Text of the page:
"It's heartbreaking, but the hardest part was watching him deal with the loss of who he perceived himself to be," Wendy said.

John Cassidy, chief executive officer of Sierra Central Credit Union, where Kennedy is a board member, called every day — and still does — to check in. And when Wendy had to go to Seattle to take care of her mother, another friend came and stayed with Kennedy in the foothills for two weeks to help with the most basic of needs.

"I've found out who my friends are, and it's really nice to know how many I have," Kennedy said.

Despite medication, his symptoms worsened, and six months ago, he could not mask his condition any longer. He announced he had Parkinson's during a Yuba College board meeting.

It was around that time he went to his neurologist, Dr. Wenchiang Han at Rideout Health, to see what could be done. Han referred Kennedy to Stanford University School of Medicine, where he met with a neurosurgeon about the possibility of deep brain stimulation.

The two-day surgery involves implanting a neurostimulator, kind of like a pacemaker, into the chest, and inserting four thin wires about 4 inches into the brain with electrodes targeting the affected area. An extension wire connecting the lead to the neurostimulator transmits electrical impulses that block signals causing the Parkinson's symptoms.

To qualify, he underwent a barrage of cognitive and skill tests and evaluations to see that he was strong enough mentally and physically to undergo surgery.

Kennedy's neurosurgeon at Stanford only does two of the surgeries a month but was able to schedule him for the procedure Sept. 6.

"The surgery itself was one of the scariest things I have ever done in my life," Kennedy said, noting he was awoken mid-procedure and asked to move his limbs so surgeons would know they were in the correct parts of his brain.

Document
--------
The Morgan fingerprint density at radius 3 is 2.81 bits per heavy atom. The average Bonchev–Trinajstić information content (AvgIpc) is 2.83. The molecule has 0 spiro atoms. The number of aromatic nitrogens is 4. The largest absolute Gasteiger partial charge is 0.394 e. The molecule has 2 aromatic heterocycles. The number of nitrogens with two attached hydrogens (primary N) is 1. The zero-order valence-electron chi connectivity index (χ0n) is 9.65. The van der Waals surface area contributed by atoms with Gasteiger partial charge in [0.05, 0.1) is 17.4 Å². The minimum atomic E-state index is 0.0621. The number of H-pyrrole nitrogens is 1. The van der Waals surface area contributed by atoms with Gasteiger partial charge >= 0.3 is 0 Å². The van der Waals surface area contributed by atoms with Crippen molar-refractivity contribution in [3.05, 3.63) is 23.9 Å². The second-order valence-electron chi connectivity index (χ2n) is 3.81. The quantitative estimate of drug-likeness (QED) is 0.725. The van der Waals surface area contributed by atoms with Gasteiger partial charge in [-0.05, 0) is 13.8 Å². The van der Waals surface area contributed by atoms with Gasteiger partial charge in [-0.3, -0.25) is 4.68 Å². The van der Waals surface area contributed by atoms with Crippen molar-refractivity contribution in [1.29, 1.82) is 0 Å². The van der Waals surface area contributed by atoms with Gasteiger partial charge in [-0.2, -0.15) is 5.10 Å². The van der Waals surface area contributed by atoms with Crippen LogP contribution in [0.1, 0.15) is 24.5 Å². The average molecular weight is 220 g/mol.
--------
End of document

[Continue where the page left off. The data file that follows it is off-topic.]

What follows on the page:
Dr. Han, who started seeing Kennedy in 2007, said in being relatively young and in good health, Kennedy was an ideal candidate for the procedure, especially as the disorder continued its natural progression of decline.

"Usually, it starts with the shaking. At that stage, it's an annoyance, but it doesn't interfere," he said. "But as the disease progresses, you get trapped in your own body. Your mind is perfectly clear, and you can't do anything. I think that's very horrible for people to go through."

Han is hopeful that with medicine, surgery and advances in technology, quality of life can continue to improve for Parkinson's patients.

"We are doing quite well with what we are doing compared to years ago," he said. "Luckily, I think with what we have nowadays, we can manage it OK."

Wendy, who had retired early to help care for her husband, said that once approved, the decision to proceed with surgery was easy.

"It was, do it now or I don't know where he was going to be six months from now," she said.

After surgery, a change could be seen almost immediately.

His body, which had been tensed for years as a result of the symptoms, finally relaxed. His stuttering reduced, and he was able to take long strides again. Kennedy doesn't know if he ever will be able to return to golf — one of his favorite activities — but that's OK.

"It's like a miracle," he said. "The state of modern medicine is absolutely mind-boggling. What they were able to accomplish with me, I can't believe it ... If this is as good as it gets, it's so much better than it was, I'm fine."

Kennedy returns to Stanford in two weeks to begin to calibrate the neurostimulator. It will take up to a year to fully program the device, but he can expect to see benefits of the surgery for about 10 years.

"It's not a panacea. It's not going to cure anything. It's gonna help with some of the more severe symptoms," he said.

The one thing it won't help with is the few people Kennedy can relate to about the disease and find some validation for his feelings and frustrations, because even though the disorder is not uncommon, it is not relatively widespread.

If anyone in the community is suffering from Parkinson's and wants to talk to him, he says he is listed in the phone book.

"It's a lonely existence," he sad. "Anyone I can help, I'd be happy to talk to them. I'm not an expert, I'm just a poor bastard whose got it."